Why do we have a mind in the first place? One important factor is probably our brain’s expansive repertoire. A mouse’s brain has only a small number of neurons, but in a human’s brain the neurons are far more numerous. The number of possible combinations is incomparably larger. The “integrated information theory” formulated by neuroscientist Giulio Tononi focuses on the number of connections between neurons and quantifies consciousness as the volume of integrated information. This theory proposes that our consciousness comprises the number of different states the neurons can adopt and that a necessary precondition for having consciousness is the possession of numerous different potentials: if the number is higher than a certain threshold, we can presume the existence of consciousness. This theory is congruent in many ways with the findings of brain science experiments performed since it was proposed.

We have a mind and feel surprise precisely because we have cognitive limits?!

What would happen if we implanted AI in the brain? How would the mind change if we linked multiple brains together? Professor Ikegaya is exploring these and other questions through transdisciplinary research on the brain and AI in both the ERATO project and the Institute for AI and Beyond.

Our brains have limits to their cognitive capacity, but these limits can be transcended with the addition of AI. Using the added power of AI, we can access realms that would never have been accessible with the human brain alone. This has been demonstrated in experiments on mice. “Emergence,” in which unanticipated results arise from repeated performance of simple rules, is related to cognitive limits. Even where the laws of nature and mathematics tell us that the application of a rule will clearly lead to a certain result, humans can be surprised and impressed by the result because they cannot calculate it for themselves. Emergence is closely related to the mind. Emergence is not impressive: what’s impressive is our mind mistakenly perceives emergence. The fact that the mind can arise from a physical object, the brain, might itself be a form of emergence. We might simply be assuming that we have a mind, when in fact we don’t. But if the mind didn’t exist, neither would the question of how the mind can originate from the brain...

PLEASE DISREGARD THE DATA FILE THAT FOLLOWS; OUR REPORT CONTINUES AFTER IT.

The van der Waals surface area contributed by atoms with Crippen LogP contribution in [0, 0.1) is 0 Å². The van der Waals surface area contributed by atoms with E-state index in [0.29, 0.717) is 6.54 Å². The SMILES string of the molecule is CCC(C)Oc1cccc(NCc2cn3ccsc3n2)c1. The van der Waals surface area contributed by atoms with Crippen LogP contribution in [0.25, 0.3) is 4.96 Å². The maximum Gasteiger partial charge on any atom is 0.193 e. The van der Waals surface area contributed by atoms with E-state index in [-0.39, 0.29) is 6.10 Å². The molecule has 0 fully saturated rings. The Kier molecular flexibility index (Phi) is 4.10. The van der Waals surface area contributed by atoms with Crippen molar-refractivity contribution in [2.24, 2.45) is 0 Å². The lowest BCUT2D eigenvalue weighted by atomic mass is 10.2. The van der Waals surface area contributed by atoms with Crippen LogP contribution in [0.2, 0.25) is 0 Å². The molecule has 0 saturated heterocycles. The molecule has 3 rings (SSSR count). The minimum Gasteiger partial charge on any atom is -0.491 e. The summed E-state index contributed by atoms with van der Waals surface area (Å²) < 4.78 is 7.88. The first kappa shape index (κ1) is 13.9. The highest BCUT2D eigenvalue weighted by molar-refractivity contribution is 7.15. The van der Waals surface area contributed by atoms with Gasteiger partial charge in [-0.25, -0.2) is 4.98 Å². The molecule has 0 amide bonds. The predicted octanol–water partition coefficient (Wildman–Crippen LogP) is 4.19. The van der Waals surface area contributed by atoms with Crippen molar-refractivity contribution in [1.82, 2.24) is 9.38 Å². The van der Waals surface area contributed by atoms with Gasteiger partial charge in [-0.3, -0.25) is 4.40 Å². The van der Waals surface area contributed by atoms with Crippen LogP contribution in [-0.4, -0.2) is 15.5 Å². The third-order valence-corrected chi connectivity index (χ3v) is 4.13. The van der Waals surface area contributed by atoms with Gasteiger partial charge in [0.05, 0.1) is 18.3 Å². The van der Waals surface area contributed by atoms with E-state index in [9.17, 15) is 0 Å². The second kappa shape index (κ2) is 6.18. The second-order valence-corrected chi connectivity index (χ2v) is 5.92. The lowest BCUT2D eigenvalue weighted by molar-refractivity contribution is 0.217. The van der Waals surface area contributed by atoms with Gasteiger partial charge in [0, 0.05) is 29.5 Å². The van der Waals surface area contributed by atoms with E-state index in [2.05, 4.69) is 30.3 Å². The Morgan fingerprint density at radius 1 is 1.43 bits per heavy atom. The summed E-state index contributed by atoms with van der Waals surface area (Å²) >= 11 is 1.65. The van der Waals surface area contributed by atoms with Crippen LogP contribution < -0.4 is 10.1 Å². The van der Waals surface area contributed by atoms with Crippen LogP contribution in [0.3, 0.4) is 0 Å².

I believe that if we can overcome our cognitive limits, we’ll find an answer to this question, as well as many other truths, principles and laws that humans have been unable to comprehend thus far. That’s what motivates me to pursue projects on the integration of the brain and AI.

Book by Professor Ikegaya
No to Jinko Chino wo Tsunaidara, Ningen no Noryoku wa Dokomade Kakucho Dekiru no ka (“How Far Can Human Abilities Be Extended by Connecting the Brain with Artificial Intelligence?”) (Kodansha, 2021)
Co-authored by Professor Ikegaya and Dr. Daichi Konno of The University of Tokyo Hospital. Presents a near-future scenario in which we can “remodel” the human brain by connecting it with AI.

* This article was originally printed in Tansei 45 (Japanese language only). All information in this article is as of September 2022.